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Good point.

The goals were to calm traffic, provide more options for cyclists and increase bicycle trips. In addition there is the implied goal of maintaining or increasing safety.

That's what I was looking for(http://greatergreaterwashington.org/post/9451/is-there-really-a-problem-with-the-15th-street-bike-lane/#comment-89950) - goals that can be measured in some objective sense. It seems hard to believe that it has not accomplished these goals. I've gone from zero bike trips per year on 15th to 4-6 a week, and I don't think I've ever been on the cycle tracks alone.

The big question that remains for me is how it's affected car traffic elsewhere. I try to never, ever drive, and mostly succeed, so I can't really measure it, but certainly someone can.

First, I think Evans deserves credit for saying that the 15th St bike lanes are "critical." I hope that he means they are here to stay, in one form or another. From what I can tell, they are getting plenty of use.

Secondly, I have a question. Why were they set up this way? Was it to preserve parking on the other side of 15th? I don't understand why there can't be 2 bike lanes so that you don't have northbound cyclists riding on the left side of the road. That creates all kinds of safety and engineering problems.

I'm not at all sympathetic to Evans, except to the extent that I can totally believe that the signage and lights might be confusing to drivers. This is a different issue from drivers being slowed down. Signage and lights in DC are usually pretty terrible, and I'm often confused by them as a pedestrian and biker. There's probably room for improvement.

@freewheel - I'm just guessing here, but I suspect that once they made the decision to separate the bike lane from the moving traffic by putting it between the curb and the parked cars, they pretty much had to put the two lanes together. I've talked to people at DDOT, and one issue they have to take into account is clearing snow and whatnot. I doubt they have budget to purchase special snow removal tools just for the bike lane, and then transport those tools to 15th Street every time it snows.

@M - the lights should be pretty straightforward for drivers - they have a new left turn arrow. That's it. They don't have to worry about bikes at all if everyone obeys the signals. It is a little confusing for bikes and pedestrians, but I think most reasonable people will figure it out pretty quickly.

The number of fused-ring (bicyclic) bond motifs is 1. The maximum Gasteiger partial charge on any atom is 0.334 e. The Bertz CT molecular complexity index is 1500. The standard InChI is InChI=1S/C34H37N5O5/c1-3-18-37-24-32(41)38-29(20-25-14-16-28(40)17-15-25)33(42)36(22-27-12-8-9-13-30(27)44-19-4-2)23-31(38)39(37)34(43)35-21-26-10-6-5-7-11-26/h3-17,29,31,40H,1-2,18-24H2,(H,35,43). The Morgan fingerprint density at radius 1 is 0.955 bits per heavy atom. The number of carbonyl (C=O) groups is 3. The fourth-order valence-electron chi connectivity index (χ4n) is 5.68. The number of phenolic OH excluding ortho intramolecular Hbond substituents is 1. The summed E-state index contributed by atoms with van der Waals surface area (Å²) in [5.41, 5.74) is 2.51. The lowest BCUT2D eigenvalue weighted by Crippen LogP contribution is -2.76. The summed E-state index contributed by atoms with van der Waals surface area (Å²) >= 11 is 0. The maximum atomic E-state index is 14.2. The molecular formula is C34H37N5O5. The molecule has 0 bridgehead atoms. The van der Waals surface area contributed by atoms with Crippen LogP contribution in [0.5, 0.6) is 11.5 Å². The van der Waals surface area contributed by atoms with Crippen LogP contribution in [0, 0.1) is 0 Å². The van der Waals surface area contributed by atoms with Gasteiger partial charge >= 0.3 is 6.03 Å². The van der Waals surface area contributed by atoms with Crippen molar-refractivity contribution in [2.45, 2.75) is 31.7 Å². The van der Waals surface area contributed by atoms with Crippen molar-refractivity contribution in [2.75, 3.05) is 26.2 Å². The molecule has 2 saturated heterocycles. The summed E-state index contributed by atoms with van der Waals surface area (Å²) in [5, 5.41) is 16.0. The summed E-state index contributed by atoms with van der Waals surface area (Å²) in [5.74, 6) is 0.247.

The points people make here should be considered in the context of the fact that in the U.S., and especially in DC and the DC region, cycletracks-two way cycletracks are very new and people are unfamiliar with them, not unlike how in most other places people are unfamiliar with roundabouts and traffic circles, while they aren't here. Even newcomers get accustomed to traffic circles after awhile.

WRT freewheel's comment, like you I thought that cycletracks should be unidirectional, but the Dutch argue pretty forcefully that cyclists will ride in both directions regardless, so therefore design bi-directionality in from the outset.

My experience observing rider behavior in the previously unidirectional contraflow 15th st. cycletrack confirmed the Dutch thinking.

I guess I agree with them, but the unintended consequence is that it makes it more expensive to install because of the special treatments and signals required at intersections, plus the additional level of confusion for drivers is unfortunate as well.

@Jon - unfortunately it's also a place for DDOT to dump snow

@Richard - I think ultimately success will be judged based on how much bike traffic there is on cycletracks. As long as there are no major incidents, the benefits would outweigh costs.

Are there any bikers out there who find the contra-flow portion of this bike lane relatively useless? The traffic lights are not timed for contra-flow and so south bound bikers end up hitting nearly every single light...Also, the signs allowing street parking between L and M streets have not been removed. Cars park legally (albeit skillfully) by maneuvering through the bike barriers between these streets.

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